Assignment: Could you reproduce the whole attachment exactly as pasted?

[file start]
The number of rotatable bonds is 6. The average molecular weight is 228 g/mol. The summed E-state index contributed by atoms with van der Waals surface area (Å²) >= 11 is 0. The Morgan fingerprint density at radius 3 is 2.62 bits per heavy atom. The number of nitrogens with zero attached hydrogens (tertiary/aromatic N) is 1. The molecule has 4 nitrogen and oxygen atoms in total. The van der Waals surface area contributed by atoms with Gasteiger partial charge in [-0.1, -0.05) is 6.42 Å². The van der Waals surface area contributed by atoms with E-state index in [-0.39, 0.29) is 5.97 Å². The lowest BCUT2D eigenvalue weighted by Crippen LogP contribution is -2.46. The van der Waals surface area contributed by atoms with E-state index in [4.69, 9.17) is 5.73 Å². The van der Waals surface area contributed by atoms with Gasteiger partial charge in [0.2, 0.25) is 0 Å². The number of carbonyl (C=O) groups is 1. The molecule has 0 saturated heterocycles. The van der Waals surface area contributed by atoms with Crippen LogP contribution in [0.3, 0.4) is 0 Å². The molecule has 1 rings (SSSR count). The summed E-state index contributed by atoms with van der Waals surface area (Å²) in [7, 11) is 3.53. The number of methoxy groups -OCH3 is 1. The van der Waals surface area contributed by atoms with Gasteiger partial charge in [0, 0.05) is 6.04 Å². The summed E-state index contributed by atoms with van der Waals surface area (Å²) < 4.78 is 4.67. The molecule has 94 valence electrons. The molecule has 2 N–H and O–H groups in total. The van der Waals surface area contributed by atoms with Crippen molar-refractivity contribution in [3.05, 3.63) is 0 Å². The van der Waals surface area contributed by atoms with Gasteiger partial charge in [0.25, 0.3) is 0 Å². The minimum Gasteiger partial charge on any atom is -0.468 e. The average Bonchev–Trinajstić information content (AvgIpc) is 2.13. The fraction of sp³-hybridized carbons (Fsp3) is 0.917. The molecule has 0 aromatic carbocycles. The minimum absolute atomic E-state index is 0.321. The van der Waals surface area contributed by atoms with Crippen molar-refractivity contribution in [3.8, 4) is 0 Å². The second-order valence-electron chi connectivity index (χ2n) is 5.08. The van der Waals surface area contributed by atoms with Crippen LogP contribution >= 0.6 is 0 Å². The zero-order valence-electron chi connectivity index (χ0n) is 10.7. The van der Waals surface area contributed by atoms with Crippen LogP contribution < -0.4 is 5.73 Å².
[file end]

The number of rotatable bonds is 6. The average molecular weight is 228 g/mol. The summed E-state index contributed by atoms with van der Waals surface area (Å²) >= 11 is 0. The Morgan fingerprint density at radius 3 is 2.62 bits per heavy atom. The number of nitrogens with zero attached hydrogens (tertiary/aromatic N) is 1. The molecule has 4 nitrogen and oxygen atoms in total. The van der Waals surface area contributed by atoms with Gasteiger partial charge in [-0.1, -0.05) is 6.42 Å². The van der Waals surface area contributed by atoms with E-state index in [-0.39, 0.29) is 5.97 Å². The lowest BCUT2D eigenvalue weighted by Crippen LogP contribution is -2.46. The van der Waals surface area contributed by atoms with E-state index in [4.69, 9.17) is 5.73 Å². The van der Waals surface area contributed by atoms with Gasteiger partial charge in [0.2, 0.25) is 0 Å². The number of carbonyl (C=O) groups is 1. The molecule has 0 saturated heterocycles. The van der Waals surface area contributed by atoms with Crippen LogP contribution in [0.3, 0.4) is 0 Å². The molecule has 1 rings (SSSR count). The summed E-state index contributed by atoms with van der Waals surface area (Å²) in [7, 11) is 3.53. The number of methoxy groups -OCH3 is 1. The van der Waals surface area contributed by atoms with Gasteiger partial charge in [0, 0.05) is 6.04 Å². The summed E-state index contributed by atoms with van der Waals surface area (Å²) < 4.78 is 4.67. The molecule has 94 valence electrons. The molecule has 2 N–H and O–H groups in total. The van der Waals surface area contributed by atoms with Crippen molar-refractivity contribution in [3.05, 3.63) is 0 Å². The van der Waals surface area contributed by atoms with Gasteiger partial charge in [0.25, 0.3) is 0 Å². The minimum Gasteiger partial charge on any atom is -0.468 e. The average Bonchev–Trinajstić information content (AvgIpc) is 2.13. The fraction of sp³-hybridized carbons (Fsp3) is 0.917. The molecule has 0 aromatic carbocycles. The minimum absolute atomic E-state index is 0.321. The van der Waals surface area contributed by atoms with Crippen molar-refractivity contribution in [3.8, 4) is 0 Å². The second-order valence-electron chi connectivity index (χ2n) is 5.08. The van der Waals surface area contributed by atoms with Crippen LogP contribution >= 0.6 is 0 Å². The zero-order valence-electron chi connectivity index (χ0n) is 10.7. The van der Waals surface area contributed by atoms with Crippen LogP contribution < -0.4 is 5.73 Å².